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Patrick Duffey v. Michael J. Astrue

UNITED STATES DISTRICT COURT CENTRAL DISTRICT OF CALIFORNIA


September 14, 2011

PATRICK DUFFEY, PLAINTIFF,
v.
MICHAEL J. ASTRUE, COMMISSIONER OF SOCIAL SECURITY, DEFENDANT.

The opinion of the court was delivered by: Ralph Zarefsky United States Magistrate Judge

MEMORANDUM OPINION AND ORDER

An Administrative Law Judge, acting as the Social Security Commissioner's delegate, has an obligation to develop the record further when the evidence is ambiguous. Tonapetyan v. Halter, 242 F.3d 1144, 1150 (9th Cir. 2001). The regulations empower him to have an updated consulting examination or to contact the treating physician for further information, as appropriate. 20 C.F.R. §§ 404.1512(e) and (f); 416.912(e) and (f). An administrative law judge also can appoint a medical advisor as necessary. Because additional evidence was needed here to resolve an important ambiguity, the matter must be remanded for further proceedings.

Among other impairments, Plaintiff Patrick Duffey suffers from depression with memory impairment. [AR 13, Finding No. 3] A consulting psychologist, Dr. Ahmad Riahinejad, administered the Wechsler Memory Scale-3rd Edition test and, in the Auditory immediate index, scored Plaintiff with a raw score of 89, which placed Plaintiff in the 23rd percentile. [AR 229] The vocational expert David Rinehart testified that if a person were functioning in the 23rd percentile of the population in the area of "auditory, immediate memory" he would not be able to perform the work of a telephone quotation clerk, parimutuel ticket checker or addresser. Nevertheless, these are the jobs that the Administrative Law Judge found Plaintiff was qualified to hold. [AR 18]

Despite the testimony of the vocational expert, however, it is not entirely clear what the results of the testing mean. Clearly they mean that more than seventy-five percent of the population would score higher on the particular index in the test, but they tell us nothing more than that. They do not tell us what that means in terms of Plaintiff's ability to retain or recall information from auditory sources, nor what it means that, despite that score, Plaintiff's score on the "immediate memory" index placed him in the 39th percentile of the population, not the 23rd. The psychologist did, however, give his summary diagnostic impressions that Plaintiff "is currently able to understand, remember and carry out simple and complex instructions with minimal difficulty." [AR 230]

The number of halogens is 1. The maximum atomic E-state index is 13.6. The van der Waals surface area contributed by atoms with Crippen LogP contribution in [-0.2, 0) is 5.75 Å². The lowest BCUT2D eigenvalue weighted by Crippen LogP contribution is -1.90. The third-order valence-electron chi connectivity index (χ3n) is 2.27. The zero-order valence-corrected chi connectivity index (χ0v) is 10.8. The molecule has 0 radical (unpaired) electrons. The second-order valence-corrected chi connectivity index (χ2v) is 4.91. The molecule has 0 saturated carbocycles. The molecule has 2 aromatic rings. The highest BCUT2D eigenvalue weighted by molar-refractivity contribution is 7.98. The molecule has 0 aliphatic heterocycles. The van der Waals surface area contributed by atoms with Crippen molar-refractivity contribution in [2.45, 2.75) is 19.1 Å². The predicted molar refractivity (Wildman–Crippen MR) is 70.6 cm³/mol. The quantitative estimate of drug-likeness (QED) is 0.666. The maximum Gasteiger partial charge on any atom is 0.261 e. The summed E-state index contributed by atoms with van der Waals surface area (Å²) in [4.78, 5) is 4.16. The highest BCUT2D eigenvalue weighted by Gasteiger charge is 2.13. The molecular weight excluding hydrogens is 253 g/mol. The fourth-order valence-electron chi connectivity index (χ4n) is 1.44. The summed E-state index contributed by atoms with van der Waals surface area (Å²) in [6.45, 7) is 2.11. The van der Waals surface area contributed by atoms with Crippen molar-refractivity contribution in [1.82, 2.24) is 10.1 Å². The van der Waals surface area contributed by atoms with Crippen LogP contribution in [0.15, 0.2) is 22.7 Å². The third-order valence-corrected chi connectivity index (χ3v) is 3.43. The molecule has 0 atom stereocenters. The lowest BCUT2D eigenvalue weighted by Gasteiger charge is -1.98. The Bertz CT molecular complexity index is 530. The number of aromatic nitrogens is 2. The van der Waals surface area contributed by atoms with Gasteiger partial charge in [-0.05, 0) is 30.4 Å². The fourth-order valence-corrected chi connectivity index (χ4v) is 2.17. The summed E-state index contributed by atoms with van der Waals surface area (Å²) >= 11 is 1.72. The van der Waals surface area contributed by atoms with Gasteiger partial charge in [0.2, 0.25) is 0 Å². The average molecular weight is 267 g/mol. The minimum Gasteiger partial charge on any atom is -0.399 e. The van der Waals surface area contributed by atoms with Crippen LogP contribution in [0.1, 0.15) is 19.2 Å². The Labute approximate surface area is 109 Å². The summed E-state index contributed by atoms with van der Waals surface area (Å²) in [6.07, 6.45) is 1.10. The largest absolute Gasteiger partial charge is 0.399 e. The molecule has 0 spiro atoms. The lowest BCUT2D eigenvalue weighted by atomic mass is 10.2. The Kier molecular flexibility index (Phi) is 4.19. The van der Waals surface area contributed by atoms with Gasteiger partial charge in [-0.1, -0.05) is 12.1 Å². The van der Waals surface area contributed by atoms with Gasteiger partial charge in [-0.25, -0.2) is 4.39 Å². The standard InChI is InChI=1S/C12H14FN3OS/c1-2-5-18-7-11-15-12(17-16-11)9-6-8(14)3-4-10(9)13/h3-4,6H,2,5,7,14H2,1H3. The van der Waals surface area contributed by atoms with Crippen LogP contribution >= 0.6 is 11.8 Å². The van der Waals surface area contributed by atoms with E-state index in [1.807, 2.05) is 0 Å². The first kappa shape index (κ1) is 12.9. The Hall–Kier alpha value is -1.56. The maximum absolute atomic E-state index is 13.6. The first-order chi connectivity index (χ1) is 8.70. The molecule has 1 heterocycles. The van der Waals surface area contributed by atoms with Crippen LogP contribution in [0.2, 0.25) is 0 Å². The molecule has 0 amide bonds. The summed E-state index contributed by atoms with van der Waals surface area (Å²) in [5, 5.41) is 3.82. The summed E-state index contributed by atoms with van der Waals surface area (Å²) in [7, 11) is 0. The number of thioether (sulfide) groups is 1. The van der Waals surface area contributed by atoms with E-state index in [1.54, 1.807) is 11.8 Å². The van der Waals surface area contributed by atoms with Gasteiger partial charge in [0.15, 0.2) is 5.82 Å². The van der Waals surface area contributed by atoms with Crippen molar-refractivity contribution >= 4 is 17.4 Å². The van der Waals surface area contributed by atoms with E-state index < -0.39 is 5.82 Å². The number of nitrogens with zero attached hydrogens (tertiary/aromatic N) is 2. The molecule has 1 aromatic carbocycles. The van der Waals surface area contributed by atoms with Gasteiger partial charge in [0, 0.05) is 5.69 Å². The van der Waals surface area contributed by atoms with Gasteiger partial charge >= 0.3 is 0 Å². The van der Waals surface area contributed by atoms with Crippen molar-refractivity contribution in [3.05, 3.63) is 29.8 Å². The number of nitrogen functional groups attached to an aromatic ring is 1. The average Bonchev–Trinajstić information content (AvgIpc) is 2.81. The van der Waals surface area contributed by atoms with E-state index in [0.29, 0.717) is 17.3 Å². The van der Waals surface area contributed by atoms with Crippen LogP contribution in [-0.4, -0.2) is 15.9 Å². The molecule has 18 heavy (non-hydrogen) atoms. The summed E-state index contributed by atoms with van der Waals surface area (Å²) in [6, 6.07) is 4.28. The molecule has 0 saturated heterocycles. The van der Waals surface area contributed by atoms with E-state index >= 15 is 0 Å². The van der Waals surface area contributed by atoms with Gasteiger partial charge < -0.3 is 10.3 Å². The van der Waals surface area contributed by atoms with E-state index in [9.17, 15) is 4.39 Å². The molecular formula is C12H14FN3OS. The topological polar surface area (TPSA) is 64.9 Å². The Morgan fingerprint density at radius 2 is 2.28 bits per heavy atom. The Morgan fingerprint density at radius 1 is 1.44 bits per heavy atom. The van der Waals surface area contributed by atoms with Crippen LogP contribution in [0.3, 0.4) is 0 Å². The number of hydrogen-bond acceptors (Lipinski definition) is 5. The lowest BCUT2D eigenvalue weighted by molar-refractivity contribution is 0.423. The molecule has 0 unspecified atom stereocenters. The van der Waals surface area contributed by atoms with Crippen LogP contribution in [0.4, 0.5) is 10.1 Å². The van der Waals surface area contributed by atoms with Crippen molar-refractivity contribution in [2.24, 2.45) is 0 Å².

Thus, the record is left in a state of ambiguity. Arguably, the vocational expert testified beyond his expertise in answering the question as to whether a person in the 23rd percentile "in terms of auditory, immediate memory" could perform the work of a telephone quotation clerk, parimutuel ticket checker or addresser. [AR 39] But perhaps not. We will not know until someone with expertise in testing explains what the results of the testing mean.

Accordingly, the matter is remanded to the Commissioner for further proceedings. On remand, the Administrative Law Judge shall take steps consistent with this opinion in order to resolve the ambiguity.

IT IS SO ORDERED.

20110914

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